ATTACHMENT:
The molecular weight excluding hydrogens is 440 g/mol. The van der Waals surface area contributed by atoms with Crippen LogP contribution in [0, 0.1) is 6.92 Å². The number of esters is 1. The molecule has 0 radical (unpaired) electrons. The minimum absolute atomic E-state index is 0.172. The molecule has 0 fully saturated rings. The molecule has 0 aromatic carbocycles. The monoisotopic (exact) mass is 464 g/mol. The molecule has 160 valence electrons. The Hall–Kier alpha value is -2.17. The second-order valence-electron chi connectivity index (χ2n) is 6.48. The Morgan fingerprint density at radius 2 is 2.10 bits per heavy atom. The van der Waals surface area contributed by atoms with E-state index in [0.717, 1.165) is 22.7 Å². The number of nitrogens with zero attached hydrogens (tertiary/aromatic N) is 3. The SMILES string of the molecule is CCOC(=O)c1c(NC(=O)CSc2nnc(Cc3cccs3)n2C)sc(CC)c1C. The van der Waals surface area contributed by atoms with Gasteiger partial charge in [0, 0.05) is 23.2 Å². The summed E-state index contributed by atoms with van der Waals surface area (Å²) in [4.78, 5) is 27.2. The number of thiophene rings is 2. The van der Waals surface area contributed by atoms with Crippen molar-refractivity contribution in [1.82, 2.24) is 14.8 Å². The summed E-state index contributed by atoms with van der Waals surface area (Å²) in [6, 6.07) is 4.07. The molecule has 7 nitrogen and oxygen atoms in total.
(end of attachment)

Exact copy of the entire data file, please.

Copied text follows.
The molecular weight excluding hydrogens is 440 g/mol. The van der Waals surface area contributed by atoms with Crippen LogP contribution in [0, 0.1) is 6.92 Å². The number of esters is 1. The molecule has 0 radical (unpaired) electrons. The minimum absolute atomic E-state index is 0.172. The molecule has 0 fully saturated rings. The molecule has 0 aromatic carbocycles. The monoisotopic (exact) mass is 464 g/mol. The molecule has 160 valence electrons. The Hall–Kier alpha value is -2.17. The second-order valence-electron chi connectivity index (χ2n) is 6.48. The Morgan fingerprint density at radius 2 is 2.10 bits per heavy atom. The van der Waals surface area contributed by atoms with E-state index in [0.717, 1.165) is 22.7 Å². The number of nitrogens with zero attached hydrogens (tertiary/aromatic N) is 3. The SMILES string of the molecule is CCOC(=O)c1c(NC(=O)CSc2nnc(Cc3cccs3)n2C)sc(CC)c1C. The van der Waals surface area contributed by atoms with Gasteiger partial charge in [0, 0.05) is 23.2 Å². The summed E-state index contributed by atoms with van der Waals surface area (Å²) in [4.78, 5) is 27.2. The number of thiophene rings is 2. The van der Waals surface area contributed by atoms with Crippen molar-refractivity contribution in [1.82, 2.24) is 14.8 Å². The summed E-state index contributed by atoms with van der Waals surface area (Å²) in [6, 6.07) is 4.07. The molecule has 7 nitrogen and oxygen atoms in total.